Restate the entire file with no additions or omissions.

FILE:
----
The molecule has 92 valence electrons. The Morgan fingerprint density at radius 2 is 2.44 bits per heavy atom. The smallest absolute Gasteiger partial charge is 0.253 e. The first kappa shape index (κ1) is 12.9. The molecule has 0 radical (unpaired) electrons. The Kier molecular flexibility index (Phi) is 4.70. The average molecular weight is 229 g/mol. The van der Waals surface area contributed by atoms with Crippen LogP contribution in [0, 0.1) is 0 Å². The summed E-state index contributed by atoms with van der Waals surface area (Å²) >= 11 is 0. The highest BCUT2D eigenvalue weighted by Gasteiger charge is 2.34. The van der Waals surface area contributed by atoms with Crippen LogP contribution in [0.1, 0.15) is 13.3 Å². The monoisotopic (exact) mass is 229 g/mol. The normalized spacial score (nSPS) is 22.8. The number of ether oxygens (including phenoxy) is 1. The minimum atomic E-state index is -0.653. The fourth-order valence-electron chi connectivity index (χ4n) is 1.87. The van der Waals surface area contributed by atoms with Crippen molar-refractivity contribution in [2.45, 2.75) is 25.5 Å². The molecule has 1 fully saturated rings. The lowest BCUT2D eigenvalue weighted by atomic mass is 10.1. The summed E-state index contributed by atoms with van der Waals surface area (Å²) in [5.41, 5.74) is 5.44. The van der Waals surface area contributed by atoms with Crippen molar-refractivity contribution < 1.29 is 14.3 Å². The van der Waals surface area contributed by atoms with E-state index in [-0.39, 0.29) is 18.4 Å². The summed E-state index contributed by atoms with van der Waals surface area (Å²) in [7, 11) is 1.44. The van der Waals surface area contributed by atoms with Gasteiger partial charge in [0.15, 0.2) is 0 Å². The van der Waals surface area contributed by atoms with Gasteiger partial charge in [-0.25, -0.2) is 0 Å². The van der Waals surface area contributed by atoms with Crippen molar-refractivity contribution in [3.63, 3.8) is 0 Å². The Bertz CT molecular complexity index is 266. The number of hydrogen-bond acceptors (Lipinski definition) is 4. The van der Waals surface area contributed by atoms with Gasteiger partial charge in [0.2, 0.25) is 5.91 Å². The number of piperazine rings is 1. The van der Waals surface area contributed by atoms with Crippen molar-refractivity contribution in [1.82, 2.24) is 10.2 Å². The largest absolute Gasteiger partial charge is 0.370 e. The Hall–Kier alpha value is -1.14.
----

The molecule has 92 valence electrons. The Morgan fingerprint density at radius 2 is 2.44 bits per heavy atom. The smallest absolute Gasteiger partial charge is 0.253 e. The first kappa shape index (κ1) is 12.9. The molecule has 0 radical (unpaired) electrons. The Kier molecular flexibility index (Phi) is 4.70. The average molecular weight is 229 g/mol. The van der Waals surface area contributed by atoms with Crippen LogP contribution in [0, 0.1) is 0 Å². The summed E-state index contributed by atoms with van der Waals surface area (Å²) >= 11 is 0. The highest BCUT2D eigenvalue weighted by Gasteiger charge is 2.34. The van der Waals surface area contributed by atoms with Crippen LogP contribution in [0.1, 0.15) is 13.3 Å². The monoisotopic (exact) mass is 229 g/mol. The normalized spacial score (nSPS) is 22.8. The number of ether oxygens (including phenoxy) is 1. The minimum atomic E-state index is -0.653. The fourth-order valence-electron chi connectivity index (χ4n) is 1.87. The van der Waals surface area contributed by atoms with Crippen molar-refractivity contribution in [2.45, 2.75) is 25.5 Å². The molecule has 1 fully saturated rings. The lowest BCUT2D eigenvalue weighted by atomic mass is 10.1. The summed E-state index contributed by atoms with van der Waals surface area (Å²) in [5.41, 5.74) is 5.44. The van der Waals surface area contributed by atoms with Crippen molar-refractivity contribution < 1.29 is 14.3 Å². The van der Waals surface area contributed by atoms with E-state index in [-0.39, 0.29) is 18.4 Å². The summed E-state index contributed by atoms with van der Waals surface area (Å²) in [7, 11) is 1.44. The van der Waals surface area contributed by atoms with Gasteiger partial charge in [0.15, 0.2) is 0 Å². The van der Waals surface area contributed by atoms with Gasteiger partial charge in [-0.25, -0.2) is 0 Å². The van der Waals surface area contributed by atoms with Crippen molar-refractivity contribution in [3.63, 3.8) is 0 Å². The Bertz CT molecular complexity index is 266. The number of hydrogen-bond acceptors (Lipinski definition) is 4. The van der Waals surface area contributed by atoms with Gasteiger partial charge in [0.2, 0.25) is 5.91 Å². The number of piperazine rings is 1. The van der Waals surface area contributed by atoms with Crippen molar-refractivity contribution in [1.82, 2.24) is 10.2 Å². The largest absolute Gasteiger partial charge is 0.370 e. The Hall–Kier alpha value is -1.14.